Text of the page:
How To Bake ∏: An Edible Exploration of the Mathematics of Mathematics by Eugenia Cheng

5. Generalization

  • The process of generalization involves starting with a situation you know and love and seeing what you can do that’s a bit similar but different. Eugenia starts with a cake recipe that contains no gluten, no dairy, and no sugar but still seems like a cake. She calls it a generalization of a cake. She explains the idea of how five axioms allowed Euclid to deduce all of the facts of geometry. She also explains proof by contradiction where you prove that the opposite of something can’t be possible. Further examples of generalization include different kinds of quadrilaterals and the world of topology where all things with one hole like a donut and a coffee cup are the same in a general way.

6. Internal vs. External

  • The internal and external here refer to motivation also known as intrinsic and extrinsic. The recipe analogy refers to making something out of leftovers you happen to have on hand (internal) and rounding up the exact ingredients you need to make a specific recipe (external). In school, the external part happens most of the time as students follow teacher instructions to get good grades. In math, almost everything is external as you take on problems set before you. Mathematicians often just play with math for internal reasons. The implication here is that schools should try to let students do this too.

7. Axiomatization

  • In math the basic ingredients are called axioms and the process of breaking something down into its basic ingredients is called axiomatization. Axioms are the basic truths that we accept in a particular situation. Axioms are like Lego blocks that are the basic shape you build things with. In the kitchen, basic ingredients are like axioms. Chocolate for some may be an ingredient, while for others it is something made of three more basic ingredients. With the basics, however, you can come up with great complexity. The rules or axioms of chess are simple, yet the game is very complex. The chapter ends with explanations of some axioms from the world of math.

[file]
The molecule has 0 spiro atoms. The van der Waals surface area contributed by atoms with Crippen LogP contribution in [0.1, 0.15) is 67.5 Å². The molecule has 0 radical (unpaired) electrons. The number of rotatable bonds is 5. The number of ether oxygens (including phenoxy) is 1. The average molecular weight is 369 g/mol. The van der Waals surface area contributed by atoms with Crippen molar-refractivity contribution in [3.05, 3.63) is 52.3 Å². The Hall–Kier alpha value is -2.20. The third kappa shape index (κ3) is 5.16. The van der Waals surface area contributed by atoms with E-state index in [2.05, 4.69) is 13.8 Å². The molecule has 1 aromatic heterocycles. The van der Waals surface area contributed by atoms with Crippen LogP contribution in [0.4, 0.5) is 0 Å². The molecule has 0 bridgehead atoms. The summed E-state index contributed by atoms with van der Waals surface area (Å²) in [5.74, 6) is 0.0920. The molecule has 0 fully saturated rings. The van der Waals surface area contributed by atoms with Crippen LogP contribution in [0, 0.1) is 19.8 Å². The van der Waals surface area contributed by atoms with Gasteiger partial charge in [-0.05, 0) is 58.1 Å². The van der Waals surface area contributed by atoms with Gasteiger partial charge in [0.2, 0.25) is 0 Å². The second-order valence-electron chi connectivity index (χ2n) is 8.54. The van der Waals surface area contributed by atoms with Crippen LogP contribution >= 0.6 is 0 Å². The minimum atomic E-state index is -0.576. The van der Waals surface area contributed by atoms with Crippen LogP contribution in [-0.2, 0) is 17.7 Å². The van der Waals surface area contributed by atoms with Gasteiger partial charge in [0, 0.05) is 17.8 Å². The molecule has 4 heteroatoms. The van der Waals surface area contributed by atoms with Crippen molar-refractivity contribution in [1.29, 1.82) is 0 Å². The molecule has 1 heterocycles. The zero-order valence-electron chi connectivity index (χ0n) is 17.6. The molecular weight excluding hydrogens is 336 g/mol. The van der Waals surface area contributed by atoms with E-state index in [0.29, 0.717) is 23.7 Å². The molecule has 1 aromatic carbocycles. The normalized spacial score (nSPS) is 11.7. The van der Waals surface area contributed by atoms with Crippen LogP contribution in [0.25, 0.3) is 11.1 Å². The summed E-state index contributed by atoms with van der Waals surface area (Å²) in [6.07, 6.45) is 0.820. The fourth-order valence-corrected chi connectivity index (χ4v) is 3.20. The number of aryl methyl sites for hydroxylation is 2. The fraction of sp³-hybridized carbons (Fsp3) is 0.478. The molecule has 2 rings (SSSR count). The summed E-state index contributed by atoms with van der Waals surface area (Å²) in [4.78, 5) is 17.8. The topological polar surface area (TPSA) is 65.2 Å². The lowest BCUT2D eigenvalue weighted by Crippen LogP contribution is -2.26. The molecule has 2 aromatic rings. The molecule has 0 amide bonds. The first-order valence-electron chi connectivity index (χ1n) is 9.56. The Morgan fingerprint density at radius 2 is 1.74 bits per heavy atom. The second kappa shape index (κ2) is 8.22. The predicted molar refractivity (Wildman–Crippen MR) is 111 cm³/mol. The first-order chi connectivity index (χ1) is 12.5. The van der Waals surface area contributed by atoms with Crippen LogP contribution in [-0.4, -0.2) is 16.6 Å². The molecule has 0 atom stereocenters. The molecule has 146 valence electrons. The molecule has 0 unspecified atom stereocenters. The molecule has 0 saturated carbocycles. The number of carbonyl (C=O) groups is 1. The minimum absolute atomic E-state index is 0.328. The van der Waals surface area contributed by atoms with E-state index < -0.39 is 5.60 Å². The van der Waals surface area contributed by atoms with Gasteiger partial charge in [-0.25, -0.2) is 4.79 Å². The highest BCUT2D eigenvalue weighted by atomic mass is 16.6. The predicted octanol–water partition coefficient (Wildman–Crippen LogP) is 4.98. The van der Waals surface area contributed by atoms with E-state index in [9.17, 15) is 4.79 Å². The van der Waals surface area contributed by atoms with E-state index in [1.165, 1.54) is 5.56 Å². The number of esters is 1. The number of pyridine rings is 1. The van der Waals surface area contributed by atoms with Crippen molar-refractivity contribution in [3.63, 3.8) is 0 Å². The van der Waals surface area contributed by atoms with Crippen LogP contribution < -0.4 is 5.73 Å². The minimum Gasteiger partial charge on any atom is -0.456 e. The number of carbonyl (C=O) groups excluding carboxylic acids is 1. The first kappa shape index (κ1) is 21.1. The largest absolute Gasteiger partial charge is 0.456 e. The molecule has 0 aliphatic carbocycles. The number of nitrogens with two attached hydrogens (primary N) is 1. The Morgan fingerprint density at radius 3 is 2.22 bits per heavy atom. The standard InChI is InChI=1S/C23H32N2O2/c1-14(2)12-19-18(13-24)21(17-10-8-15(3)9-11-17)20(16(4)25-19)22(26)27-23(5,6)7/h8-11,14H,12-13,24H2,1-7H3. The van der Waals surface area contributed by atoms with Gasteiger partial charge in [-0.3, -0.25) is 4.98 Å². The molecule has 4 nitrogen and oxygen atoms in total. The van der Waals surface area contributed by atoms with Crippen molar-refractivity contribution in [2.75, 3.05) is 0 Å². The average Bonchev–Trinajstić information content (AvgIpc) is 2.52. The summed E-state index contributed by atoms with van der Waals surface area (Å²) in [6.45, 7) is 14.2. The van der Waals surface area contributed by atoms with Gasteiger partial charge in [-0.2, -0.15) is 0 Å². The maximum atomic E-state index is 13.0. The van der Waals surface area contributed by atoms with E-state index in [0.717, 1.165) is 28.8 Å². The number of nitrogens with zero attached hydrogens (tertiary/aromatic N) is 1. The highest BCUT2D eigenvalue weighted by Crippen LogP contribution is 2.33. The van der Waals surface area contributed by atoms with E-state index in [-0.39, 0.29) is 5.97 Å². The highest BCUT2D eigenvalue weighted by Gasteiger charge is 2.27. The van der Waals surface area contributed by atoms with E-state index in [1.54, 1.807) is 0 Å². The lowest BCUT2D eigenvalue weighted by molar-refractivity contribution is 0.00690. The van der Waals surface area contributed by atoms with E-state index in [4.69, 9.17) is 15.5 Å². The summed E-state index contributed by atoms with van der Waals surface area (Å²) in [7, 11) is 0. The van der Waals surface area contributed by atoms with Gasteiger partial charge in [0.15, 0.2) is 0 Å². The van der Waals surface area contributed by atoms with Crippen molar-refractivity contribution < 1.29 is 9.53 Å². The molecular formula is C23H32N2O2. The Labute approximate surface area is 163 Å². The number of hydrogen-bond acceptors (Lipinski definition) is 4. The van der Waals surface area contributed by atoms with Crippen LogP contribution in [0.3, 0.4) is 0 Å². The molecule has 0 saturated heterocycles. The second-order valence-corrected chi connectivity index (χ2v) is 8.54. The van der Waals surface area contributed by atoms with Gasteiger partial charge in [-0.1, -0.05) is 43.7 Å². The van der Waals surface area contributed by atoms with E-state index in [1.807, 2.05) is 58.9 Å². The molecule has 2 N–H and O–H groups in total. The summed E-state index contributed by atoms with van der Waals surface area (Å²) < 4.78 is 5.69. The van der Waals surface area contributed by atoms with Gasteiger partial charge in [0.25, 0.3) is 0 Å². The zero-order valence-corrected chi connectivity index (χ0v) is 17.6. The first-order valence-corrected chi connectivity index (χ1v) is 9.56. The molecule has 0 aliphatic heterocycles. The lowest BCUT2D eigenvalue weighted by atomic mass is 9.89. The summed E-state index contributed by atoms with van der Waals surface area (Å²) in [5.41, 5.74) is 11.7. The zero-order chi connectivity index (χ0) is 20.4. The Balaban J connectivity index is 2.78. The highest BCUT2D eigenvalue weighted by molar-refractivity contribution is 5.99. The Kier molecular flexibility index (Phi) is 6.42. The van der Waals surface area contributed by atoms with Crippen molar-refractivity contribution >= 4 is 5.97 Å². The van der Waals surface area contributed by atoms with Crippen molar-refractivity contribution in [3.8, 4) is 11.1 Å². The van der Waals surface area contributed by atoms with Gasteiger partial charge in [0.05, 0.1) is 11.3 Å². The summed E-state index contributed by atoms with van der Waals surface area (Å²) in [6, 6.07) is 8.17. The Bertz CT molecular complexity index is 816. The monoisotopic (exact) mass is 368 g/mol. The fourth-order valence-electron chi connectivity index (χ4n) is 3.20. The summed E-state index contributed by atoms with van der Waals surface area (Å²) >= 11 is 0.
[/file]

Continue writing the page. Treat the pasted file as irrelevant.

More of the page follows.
8. What Mathematics Is

  • Mathematics is the study of anything that obeys the rules of logic, using the rules of logic. It provides a language for making precise statements about concepts, and a system for making arguments about them. It also idealizes concepts so that a diverse range of notions can be compared and studied at the same time. Believe it or not, math is there to make difficult things easier. It allows us to construct arguments that are too difficult for ordinary intuition. It allows us to eliminate ambiguity so we can know something precisely. It also cuts corners by answering many questions at the same time by showing that they are the same question. It throws out ambiguity and ignores details that are irrelevant. The things that can’t be subsumed by math can be beautiful things like language, communication, poetry, art, and fun.
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